Caribbean countries generally have very liberal and open investment regimes. In large part, our countries followed the ‘Industrialisation by Invitation’ model proposed by St. Lucian-born Nobel Prize Laureate in economics, the venerable Sir W. Arthur Lewis. The empirical literature shows that FDI has many benefits for countries, including employment generation, foreign exchange, and the transfer of skills, knowledge and technology. However, Executive Secretary of the United Nations Economic Commission for Latin America and the Caribbean (ECLAC) noted that while FDI was key for economic recovery, “there is no evidence to suggest that FDI has contributed to a change of direction in the development model in the [LAC] region because many inflows go the sectors where transnational enterprises have played a prominent role for decades.” While detailed data on FDI flows by sector is not widely available in the Caribbean, successive ECLAC reports show that most FDI to the region generally goes to tourism and the extractive sectors.
It is increasingly recognized that countries should focus on attracting FDI in sectors which would help them achieve their development objectives. To this end, UNCTAD (2014) has identified in its World Investment Report of 2014 10 SDG-related sectors as follows: power, climate change mitigation, food security, telecommunications, transport, ecosystems/biodiversity, health, water and sanitation, climate change adaptation and education (UNCTAD 2014). The sectors of focus at Caribbean Export Development Agency’s forthcoming Caribbean Investment Forum in November 2022, namely digital economy, agribusiness, the blue economy, sustainable tourism, logistics and transportation innovation and renewable energy are all high growth sectors and sectors which, in many cases, are SDG-related.
How do we make FDI transformative?
First, Caribbean countries should continue to identify and prioritise those sectors in which FDI could be most transformative, in particular the SDG-related sectors UNCTAD (2014) identified. Most Caribbean countries’ IPAs indeed indicate on their websites and marketing material sectors of particular interest to their country for attracting investment. However, there is limited available data on what levels of FDI goes to these sectors and there is therefore need for greater levels of FDI data disaggregation, including by sector.
Second, given the region’s sizable diaspora and efforts to transform the CSME into a single investment space, the focus should not just be on attracting and facilitating foreign investors (those without ties to the region) but also diaspora investors and regional investors. Caribbean IPAs have already made diaspora FDI targeting part of their promotion efforts and these should be intensified. Particularly, it is important to conduct research on what are the potential investment interests of the diaspora and any barriers to investment the diaspora experiences.
Third, investment reforms must form part of a wider investment strategy, which coheres with the country’s industrial and trade policies, all of which are moored to the country’s development strategy. To this extent, it is important for those countries which have them to evaluate the utility of their international investment agreements, in particular their bilateral investment treaties.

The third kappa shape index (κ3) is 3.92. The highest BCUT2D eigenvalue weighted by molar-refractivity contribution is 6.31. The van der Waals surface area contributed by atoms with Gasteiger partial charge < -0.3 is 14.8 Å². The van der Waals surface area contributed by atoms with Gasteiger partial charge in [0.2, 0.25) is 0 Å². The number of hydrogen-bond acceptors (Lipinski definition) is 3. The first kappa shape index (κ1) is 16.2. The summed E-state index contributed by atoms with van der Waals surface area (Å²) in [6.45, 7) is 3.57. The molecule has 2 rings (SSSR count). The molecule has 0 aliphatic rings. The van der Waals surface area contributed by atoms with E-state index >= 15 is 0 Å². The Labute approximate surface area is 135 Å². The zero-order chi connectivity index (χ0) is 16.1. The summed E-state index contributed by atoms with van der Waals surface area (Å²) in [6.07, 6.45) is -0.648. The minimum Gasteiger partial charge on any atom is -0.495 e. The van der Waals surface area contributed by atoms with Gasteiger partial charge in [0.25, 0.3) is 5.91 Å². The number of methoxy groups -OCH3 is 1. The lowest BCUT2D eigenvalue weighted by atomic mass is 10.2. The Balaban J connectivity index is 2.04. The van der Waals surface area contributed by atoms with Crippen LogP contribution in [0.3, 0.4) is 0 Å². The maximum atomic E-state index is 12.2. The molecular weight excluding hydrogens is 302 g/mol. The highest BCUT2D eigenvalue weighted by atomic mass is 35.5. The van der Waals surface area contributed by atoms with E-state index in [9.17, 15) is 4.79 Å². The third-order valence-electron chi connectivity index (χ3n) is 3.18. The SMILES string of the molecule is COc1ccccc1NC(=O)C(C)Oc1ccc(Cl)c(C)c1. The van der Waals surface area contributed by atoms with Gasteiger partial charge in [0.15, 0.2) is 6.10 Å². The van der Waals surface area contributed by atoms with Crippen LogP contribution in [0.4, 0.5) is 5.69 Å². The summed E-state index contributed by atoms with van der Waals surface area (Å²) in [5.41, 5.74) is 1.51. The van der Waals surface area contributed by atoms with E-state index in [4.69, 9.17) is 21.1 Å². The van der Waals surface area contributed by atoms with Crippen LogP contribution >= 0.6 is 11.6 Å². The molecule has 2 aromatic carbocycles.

Fourth, competition for investors among Caribbean countries cannot be merely on tax rate or incentives alone, but on their value proposition to investors, through things such as market potential, ease of establishment, access to finance, and other factors which investors consider in their decisions. Moreover, despite on-going reforms and improvements, doing business within the Caribbean and between Caribbean countries retains many frictions. Intra-CARICOM trade remains low compared to many other regions due to many factors, including logistical and historical factors but also because of the financial frictions.
Fifth, the aim is to attract investment which is development-friendly, sustainable and inclusive. Therefore, screening of proposed investments to prevent environmental degradation, as well as monitoring to ensure compliance with environmental and labour laws will ensure such investments are sustainable.
Sixth, evidence-based investment policy requires data which is lacking for many Caribbean countries. Limited disaggregated data on investment type, source or sector makes it difficult to empirically assess the effectiveness of investment promotion and facilitation strategies. Moreover, investors often rely on such data in making their decisions on whether to invest or reinvest. As such, a concerted approach to improving the quality, timeliness and availability of data should be a key component of the region’s efforts.
In summary, accelerating the promotion and facilitation of foreign direct investment is one important element for the post-COVID-19 sustainable transformation of Caribbean economies in an increasingly polycrisis world. It can do so by stimulating economic activity, foreign exchange inflows and job creation. However, these benefits are not automatic and must be informed by a sound development strategy and monitored if they are to achieve the desired results.